• BAPTIST BEER [Round Hill Series]
by Kenny Paul Clarkson
Rapping on the glass with the knuckle of his forefinger, the preacher captured Wilhelm’s attention. With a friendly smile typical of the retired physics professor, he motioned them into the garage.
Besides a rake and a large green plastic trashcan, the garage was mostly empty. The obvious exceptions were R.J. Rittenbaurer, who was strapping on an accordion, Ted Edmond, who was fiddling with buttons on his clarinet, and Archie Harris, plugging his bass guitar into an amp. In addition, there was some guy sitting behind a heretofore-silent set of drums. Neither Eb nor his twelve year old companion, Orville, recognized the drummer.
The neighbors are going to love this, Eb thought.
“So, got ya a little polka band going, huh?” he asked, noting the obvious.
“Not just any polka band,” Wilhelm beamed with a sparkle in his eye. “A gospel polka band.”
“No kidding?” the preacher blandly asked.
“Yep. Far as I know, the first gospel music polka band in the world. Right here in Round Hill.”
Aren’t we lucky? Orville thought of saying. He wisely chose to keep his opinion to himself.
“You know the famous polka song, ‘Roll Out the Barrel?” Blake asked. “Well, our version is ‘Read in the Bible.’ Same tune, different words. Ya wanna hear it?”
Before Eb could say a word, Wilhelm answered, “Why, sure he does. Let’s hit it, boys.”
Without further ado, the guy at the drums slapped his sticks together four times to set the tempo and off they went. Blake stepped up to a microphone and began singing, “Read in the Bible - all about David and then - read how he killed that - great big old giant of sin. Read in the Bible - you too will have victory… ”
They abruptly stopped.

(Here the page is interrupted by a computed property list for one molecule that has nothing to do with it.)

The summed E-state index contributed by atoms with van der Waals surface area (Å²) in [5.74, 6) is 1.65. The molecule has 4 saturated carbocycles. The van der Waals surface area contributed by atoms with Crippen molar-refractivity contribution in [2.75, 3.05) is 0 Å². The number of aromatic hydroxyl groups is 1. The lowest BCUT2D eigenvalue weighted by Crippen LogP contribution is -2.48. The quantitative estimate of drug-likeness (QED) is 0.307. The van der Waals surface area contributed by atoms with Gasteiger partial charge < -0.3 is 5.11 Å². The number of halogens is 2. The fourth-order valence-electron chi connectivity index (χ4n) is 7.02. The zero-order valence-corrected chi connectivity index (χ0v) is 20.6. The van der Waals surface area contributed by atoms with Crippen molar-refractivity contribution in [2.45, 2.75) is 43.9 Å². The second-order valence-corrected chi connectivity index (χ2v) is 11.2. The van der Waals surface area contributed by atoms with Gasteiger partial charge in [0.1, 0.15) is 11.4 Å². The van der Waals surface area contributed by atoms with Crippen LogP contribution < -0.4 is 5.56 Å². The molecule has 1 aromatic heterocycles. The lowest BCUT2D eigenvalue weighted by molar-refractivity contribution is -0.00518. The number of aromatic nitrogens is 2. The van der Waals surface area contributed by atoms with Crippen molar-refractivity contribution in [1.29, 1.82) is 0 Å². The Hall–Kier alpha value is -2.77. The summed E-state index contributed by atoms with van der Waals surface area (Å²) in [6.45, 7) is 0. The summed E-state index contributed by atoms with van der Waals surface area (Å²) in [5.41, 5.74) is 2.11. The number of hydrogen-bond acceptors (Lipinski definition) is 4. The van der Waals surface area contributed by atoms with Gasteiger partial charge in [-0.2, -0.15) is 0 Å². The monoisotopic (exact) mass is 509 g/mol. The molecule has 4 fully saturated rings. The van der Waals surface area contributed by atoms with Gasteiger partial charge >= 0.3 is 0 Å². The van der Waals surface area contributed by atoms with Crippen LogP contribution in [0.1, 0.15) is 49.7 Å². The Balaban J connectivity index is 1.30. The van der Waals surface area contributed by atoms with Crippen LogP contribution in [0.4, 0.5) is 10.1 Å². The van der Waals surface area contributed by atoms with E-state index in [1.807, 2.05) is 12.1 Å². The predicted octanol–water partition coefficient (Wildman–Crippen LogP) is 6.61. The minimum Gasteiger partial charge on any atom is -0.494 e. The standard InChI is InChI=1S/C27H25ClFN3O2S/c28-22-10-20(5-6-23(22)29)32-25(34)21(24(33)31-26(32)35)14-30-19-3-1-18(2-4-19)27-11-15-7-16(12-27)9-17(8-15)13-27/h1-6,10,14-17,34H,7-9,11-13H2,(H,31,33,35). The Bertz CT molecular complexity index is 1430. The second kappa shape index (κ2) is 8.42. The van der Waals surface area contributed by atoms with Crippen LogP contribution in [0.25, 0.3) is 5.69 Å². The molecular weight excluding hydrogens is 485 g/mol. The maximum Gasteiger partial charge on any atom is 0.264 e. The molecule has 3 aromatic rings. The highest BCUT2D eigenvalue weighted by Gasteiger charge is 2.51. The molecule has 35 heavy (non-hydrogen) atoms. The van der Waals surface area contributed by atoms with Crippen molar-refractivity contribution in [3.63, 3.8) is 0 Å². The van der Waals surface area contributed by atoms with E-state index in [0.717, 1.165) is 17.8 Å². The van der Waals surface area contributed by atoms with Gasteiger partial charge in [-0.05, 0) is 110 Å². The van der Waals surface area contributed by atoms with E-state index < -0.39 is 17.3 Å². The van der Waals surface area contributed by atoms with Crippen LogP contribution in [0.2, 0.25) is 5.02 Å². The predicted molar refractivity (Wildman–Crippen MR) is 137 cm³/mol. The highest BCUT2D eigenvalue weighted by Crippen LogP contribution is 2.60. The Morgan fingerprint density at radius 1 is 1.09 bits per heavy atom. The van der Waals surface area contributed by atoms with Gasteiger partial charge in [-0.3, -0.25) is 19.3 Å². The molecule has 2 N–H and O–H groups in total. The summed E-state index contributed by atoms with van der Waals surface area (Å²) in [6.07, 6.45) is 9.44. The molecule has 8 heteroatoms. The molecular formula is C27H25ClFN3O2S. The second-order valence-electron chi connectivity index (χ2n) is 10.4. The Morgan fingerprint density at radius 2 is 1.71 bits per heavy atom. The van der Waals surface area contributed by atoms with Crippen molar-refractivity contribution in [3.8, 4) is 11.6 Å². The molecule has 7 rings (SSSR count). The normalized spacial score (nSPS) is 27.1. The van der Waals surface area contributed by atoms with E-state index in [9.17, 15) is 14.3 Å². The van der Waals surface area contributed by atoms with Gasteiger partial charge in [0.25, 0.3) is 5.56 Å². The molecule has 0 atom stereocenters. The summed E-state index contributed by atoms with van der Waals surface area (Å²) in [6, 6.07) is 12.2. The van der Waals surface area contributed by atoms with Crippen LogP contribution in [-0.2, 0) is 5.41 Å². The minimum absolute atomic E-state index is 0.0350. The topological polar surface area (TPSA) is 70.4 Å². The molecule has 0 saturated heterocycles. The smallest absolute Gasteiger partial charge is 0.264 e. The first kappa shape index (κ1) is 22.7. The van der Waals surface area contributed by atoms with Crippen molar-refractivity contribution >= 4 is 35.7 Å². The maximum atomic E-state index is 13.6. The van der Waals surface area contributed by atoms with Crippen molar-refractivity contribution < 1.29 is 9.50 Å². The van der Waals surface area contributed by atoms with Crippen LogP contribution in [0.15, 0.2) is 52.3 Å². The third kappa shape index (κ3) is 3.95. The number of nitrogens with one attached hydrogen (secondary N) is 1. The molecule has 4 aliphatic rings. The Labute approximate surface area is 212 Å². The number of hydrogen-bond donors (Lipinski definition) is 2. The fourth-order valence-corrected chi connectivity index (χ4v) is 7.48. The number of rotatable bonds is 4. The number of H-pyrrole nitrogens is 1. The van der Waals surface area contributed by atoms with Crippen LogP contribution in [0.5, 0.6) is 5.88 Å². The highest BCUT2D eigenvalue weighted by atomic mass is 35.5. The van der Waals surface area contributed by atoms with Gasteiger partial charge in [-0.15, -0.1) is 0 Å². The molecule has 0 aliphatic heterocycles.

“That’s as far as we got,” Wilhelm explained. “After we finish the words to the first verse, we’re gonna write two or three more.”
Eb clasped his hands behind his back. “Gospel music polka band. What a unique idea.”
“We’re thinkin’ of starting a Christian beer garden,” Blake volunteered. “A place where folks can come and enjoy good gospel polka music while dining on sausage links and sauerkraut.” That struck Orville as hilarious, but he managed not to laugh.
“Uhuh,” Wilhelm confirmed. “We’ll serve alcohol-free beer. I wanted to call it Baptist Beer, but these other guys thought it would offend Christians who aren’t Baptists. So we decided to call it Brethren Brew. It has an ecumenical flavor.”
“I think we oughta call it Christian Lite,” Blake said.
Eb smiled. “Very appropriate.”
“Well, ya know, Preacher,” Wilhelm waxed philosophical. “I think the only way we’re going to reach a lost and dying world with the glorious Gospel of Jesus, is to speak in a language the world understands. And a lot of folks out there love polka music.”
“By the way,” he added, “We’re looking for gigs. We’d be happy to perform some Sunday at your church.”
Eb tried to imagine.
Orville asked what they called the band. They hadn’t decided. Wilhelm had wanted to take each band member’s first initial and spell a word to be used as the band’s name, but all they could come up with was The Straw or The Warts. Someone suggested The Straw Warts because it sounded like “Star Wars.” That name was voted down four to one.
Orville suggested they name the band "Joe."
“Then,” he explained, “you can call it 'Band Joe.' Get it? Like banjo!”
Wilhelm wasn’t sure if that was a good idea, until Orville explained that an unusual yet catchy name would be remembered. Then, he added, “‘Joe’ could represent the words ‘Jesus over everything.’”
The group liked the idea. The name stuck. Band Joe. “The world’s first and finest gospel music polka band” would be printed on their business cards, they agreed.